Unearthing the truth about mining impacts

How can a sector that is central to the supply of the minerals required for well-functioning modern societies reconcile its socio-economic contributions with its impacts on the environment and people? This debate is at the heart of a proposed new sustainability reporting standard for mining companies. 

A public comment period for the draft Mining Standard is underway, in what will become the latest addition to a growing suite of Sector Standards from Global Reporting Initiative (GRI). Developed by a multi-stakeholder expert group, the Standard identifies 25 topics that encapsulate the full range of impacts for mining organizations, including:

  • Environmental: climate change, greenhouse gas and air emissions, biodiversity, water and waste;
  • Social: community engagement and human rights, including those of Indigenous Peoples, land and resource rights, modern slavery and forced labor;
  • Economic: anti-corruption, procurement, and payments to governments.

The exposure draft, open for consultation until 30 April, features three topics that are new to the GRI Standards: tailings facilities and hazardous waste streams, artisanal and small-scale mining, and operating in conflict zones. Crucially, it sets expectations for site-level reporting, which is needed to establish local accountability and underpins the ‘social license to operate’ of mining firms.

Judy Kuszewski, Chair of the Global Sustainability Standards Board (GSSB), the independent body that sets the GRI Standards, said: “From raw materials for infrastructure, to vital components in transportation and communications, demand for mined minerals continues to rise. Furthermore, renewable energy development and storage, essential for the low-carbon transition, is a mineral intensive enterprise. Mining operations can be an important contributor in lower-income economies yet companies in the sector have well documented negative impacts. These range from biodiversity loss and pollution, to human rights concerns such as the displacement of communities, and financial corruption. GRI’s draft Mining Standard reflects the likely material topics that any organization in the sector can be expected to report on, reflecting stakeholder demands for consistent, site-specific disclosure. I encourage all those with an interest in mining and its impacts to take part in the public comment and shape a standard that will advance transparency throughout the sector.”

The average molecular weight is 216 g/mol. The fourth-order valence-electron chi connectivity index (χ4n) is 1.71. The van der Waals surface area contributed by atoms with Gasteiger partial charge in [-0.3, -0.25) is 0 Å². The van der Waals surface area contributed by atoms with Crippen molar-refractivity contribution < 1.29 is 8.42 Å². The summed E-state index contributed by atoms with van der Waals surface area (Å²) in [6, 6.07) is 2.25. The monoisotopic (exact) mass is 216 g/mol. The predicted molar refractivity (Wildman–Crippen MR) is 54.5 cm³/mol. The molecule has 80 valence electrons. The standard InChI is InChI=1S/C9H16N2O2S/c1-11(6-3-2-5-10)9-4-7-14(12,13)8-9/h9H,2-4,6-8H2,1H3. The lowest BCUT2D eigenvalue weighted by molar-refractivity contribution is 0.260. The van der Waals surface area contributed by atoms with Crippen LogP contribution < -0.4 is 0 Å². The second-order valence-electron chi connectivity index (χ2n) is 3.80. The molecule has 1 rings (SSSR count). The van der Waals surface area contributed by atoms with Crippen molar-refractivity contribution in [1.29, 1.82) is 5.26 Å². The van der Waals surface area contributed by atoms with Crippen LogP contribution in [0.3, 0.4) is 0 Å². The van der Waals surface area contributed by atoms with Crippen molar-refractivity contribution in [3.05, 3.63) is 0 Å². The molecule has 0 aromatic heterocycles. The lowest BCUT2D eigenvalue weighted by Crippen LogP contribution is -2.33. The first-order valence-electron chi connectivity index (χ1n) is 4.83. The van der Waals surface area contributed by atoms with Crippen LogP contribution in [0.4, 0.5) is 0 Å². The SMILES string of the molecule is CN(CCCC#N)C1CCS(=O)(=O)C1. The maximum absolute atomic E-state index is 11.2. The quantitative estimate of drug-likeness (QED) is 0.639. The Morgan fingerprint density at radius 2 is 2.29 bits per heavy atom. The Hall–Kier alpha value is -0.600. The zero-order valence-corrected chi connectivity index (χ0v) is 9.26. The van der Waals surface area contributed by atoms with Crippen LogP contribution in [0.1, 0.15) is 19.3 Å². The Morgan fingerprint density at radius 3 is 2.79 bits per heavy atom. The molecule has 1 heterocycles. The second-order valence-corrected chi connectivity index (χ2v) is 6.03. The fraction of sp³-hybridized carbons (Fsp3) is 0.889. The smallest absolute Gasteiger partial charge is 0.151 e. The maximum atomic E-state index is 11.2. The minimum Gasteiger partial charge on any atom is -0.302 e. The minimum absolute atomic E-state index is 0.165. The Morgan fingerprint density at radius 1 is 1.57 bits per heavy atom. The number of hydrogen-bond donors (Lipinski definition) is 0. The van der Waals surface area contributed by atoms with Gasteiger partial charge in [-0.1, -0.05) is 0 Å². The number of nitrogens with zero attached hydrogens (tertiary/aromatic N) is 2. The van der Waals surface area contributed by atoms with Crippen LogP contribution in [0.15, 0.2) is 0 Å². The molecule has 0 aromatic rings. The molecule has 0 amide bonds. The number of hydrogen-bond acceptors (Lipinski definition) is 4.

This Standard will apply to all organizations engaged in mining and quarrying – including exploration and extraction, primary processing, and related support services – with the exception of Coal, and Oil and Gas (for which GRI Sector Standards are already available).

The draft Standard aligns with existing ESG and disclosure frameworks for the sector – including those set by the International Council on Mining and Metals (ICMM), the Initiative for Responsible Mining Assurance (IRMA), Copper Mark (all represented on the working group), the OECD, Extractive Industries Transparency Initiative (EITA), and Global Industry Standard on Tailings Management (GISTM).